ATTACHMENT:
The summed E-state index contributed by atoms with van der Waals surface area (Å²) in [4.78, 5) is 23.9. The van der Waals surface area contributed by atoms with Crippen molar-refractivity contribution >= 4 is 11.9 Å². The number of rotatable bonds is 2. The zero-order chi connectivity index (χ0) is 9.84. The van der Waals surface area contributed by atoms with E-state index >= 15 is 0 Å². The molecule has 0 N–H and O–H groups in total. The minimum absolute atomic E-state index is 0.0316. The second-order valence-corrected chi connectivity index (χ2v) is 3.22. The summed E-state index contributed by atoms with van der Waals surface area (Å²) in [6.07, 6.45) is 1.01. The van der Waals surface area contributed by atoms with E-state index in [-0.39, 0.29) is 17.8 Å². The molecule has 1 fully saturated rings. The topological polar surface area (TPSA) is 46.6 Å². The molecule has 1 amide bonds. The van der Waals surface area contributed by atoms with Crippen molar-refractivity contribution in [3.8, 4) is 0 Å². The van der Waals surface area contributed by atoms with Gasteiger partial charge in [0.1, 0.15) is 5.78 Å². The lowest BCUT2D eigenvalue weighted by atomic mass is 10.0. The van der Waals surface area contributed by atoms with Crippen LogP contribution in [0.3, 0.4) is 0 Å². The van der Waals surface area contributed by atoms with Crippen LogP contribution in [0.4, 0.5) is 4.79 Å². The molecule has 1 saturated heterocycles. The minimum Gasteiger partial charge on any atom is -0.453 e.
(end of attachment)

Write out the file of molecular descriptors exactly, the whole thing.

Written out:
The summed E-state index contributed by atoms with van der Waals surface area (Å²) in [4.78, 5) is 23.9. The van der Waals surface area contributed by atoms with Crippen molar-refractivity contribution >= 4 is 11.9 Å². The number of rotatable bonds is 2. The zero-order chi connectivity index (χ0) is 9.84. The van der Waals surface area contributed by atoms with E-state index >= 15 is 0 Å². The molecule has 0 N–H and O–H groups in total. The minimum absolute atomic E-state index is 0.0316. The second-order valence-corrected chi connectivity index (χ2v) is 3.22. The summed E-state index contributed by atoms with van der Waals surface area (Å²) in [6.07, 6.45) is 1.01. The van der Waals surface area contributed by atoms with E-state index in [-0.39, 0.29) is 17.8 Å². The molecule has 1 fully saturated rings. The topological polar surface area (TPSA) is 46.6 Å². The molecule has 1 amide bonds. The van der Waals surface area contributed by atoms with Crippen molar-refractivity contribution in [3.8, 4) is 0 Å². The van der Waals surface area contributed by atoms with Gasteiger partial charge in [0.1, 0.15) is 5.78 Å². The lowest BCUT2D eigenvalue weighted by atomic mass is 10.0. The van der Waals surface area contributed by atoms with Crippen LogP contribution in [0.3, 0.4) is 0 Å². The van der Waals surface area contributed by atoms with Crippen LogP contribution in [0.4, 0.5) is 4.79 Å². The molecule has 1 saturated heterocycles. The minimum Gasteiger partial charge on any atom is -0.453 e.